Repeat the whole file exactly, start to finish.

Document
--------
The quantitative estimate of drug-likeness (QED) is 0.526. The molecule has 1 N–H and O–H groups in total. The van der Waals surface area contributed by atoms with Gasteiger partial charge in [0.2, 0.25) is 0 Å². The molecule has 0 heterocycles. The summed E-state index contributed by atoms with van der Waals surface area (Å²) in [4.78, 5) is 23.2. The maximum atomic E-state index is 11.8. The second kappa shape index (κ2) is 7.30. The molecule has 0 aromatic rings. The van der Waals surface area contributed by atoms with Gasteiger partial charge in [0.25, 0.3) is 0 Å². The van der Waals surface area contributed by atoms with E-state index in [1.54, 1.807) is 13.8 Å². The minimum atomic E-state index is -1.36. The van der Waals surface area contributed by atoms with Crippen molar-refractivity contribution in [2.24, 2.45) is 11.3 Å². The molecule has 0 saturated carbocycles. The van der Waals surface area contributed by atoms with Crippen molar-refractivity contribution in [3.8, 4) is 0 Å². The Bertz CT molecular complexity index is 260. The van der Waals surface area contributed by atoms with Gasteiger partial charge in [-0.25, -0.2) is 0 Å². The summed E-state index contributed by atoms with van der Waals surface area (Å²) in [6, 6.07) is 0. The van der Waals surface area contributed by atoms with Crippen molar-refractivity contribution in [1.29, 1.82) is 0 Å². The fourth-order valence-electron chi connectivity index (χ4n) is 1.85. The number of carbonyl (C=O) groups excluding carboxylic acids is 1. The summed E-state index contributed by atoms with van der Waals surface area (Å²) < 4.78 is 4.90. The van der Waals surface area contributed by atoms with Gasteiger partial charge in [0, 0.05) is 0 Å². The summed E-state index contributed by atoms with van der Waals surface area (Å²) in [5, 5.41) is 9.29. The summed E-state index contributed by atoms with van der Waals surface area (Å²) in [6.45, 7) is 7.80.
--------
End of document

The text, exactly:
The quantitative estimate of drug-likeness (QED) is 0.526. The molecule has 1 N–H and O–H groups in total. The van der Waals surface area contributed by atoms with Gasteiger partial charge in [0.2, 0.25) is 0 Å². The molecule has 0 heterocycles. The summed E-state index contributed by atoms with van der Waals surface area (Å²) in [4.78, 5) is 23.2. The maximum atomic E-state index is 11.8. The second kappa shape index (κ2) is 7.30. The molecule has 0 aromatic rings. The van der Waals surface area contributed by atoms with Gasteiger partial charge in [0.25, 0.3) is 0 Å². The van der Waals surface area contributed by atoms with E-state index in [1.54, 1.807) is 13.8 Å². The minimum atomic E-state index is -1.36. The van der Waals surface area contributed by atoms with Crippen molar-refractivity contribution in [2.24, 2.45) is 11.3 Å². The molecule has 0 saturated carbocycles. The van der Waals surface area contributed by atoms with Crippen molar-refractivity contribution in [3.8, 4) is 0 Å². The Bertz CT molecular complexity index is 260. The van der Waals surface area contributed by atoms with Gasteiger partial charge in [-0.25, -0.2) is 0 Å². The summed E-state index contributed by atoms with van der Waals surface area (Å²) in [6, 6.07) is 0. The van der Waals surface area contributed by atoms with Crippen molar-refractivity contribution in [1.29, 1.82) is 0 Å². The fourth-order valence-electron chi connectivity index (χ4n) is 1.85. The number of carbonyl (C=O) groups excluding carboxylic acids is 1. The summed E-state index contributed by atoms with van der Waals surface area (Å²) < 4.78 is 4.90. The van der Waals surface area contributed by atoms with Gasteiger partial charge in [0, 0.05) is 0 Å². The summed E-state index contributed by atoms with van der Waals surface area (Å²) in [5, 5.41) is 9.29. The summed E-state index contributed by atoms with van der Waals surface area (Å²) in [6.45, 7) is 7.80.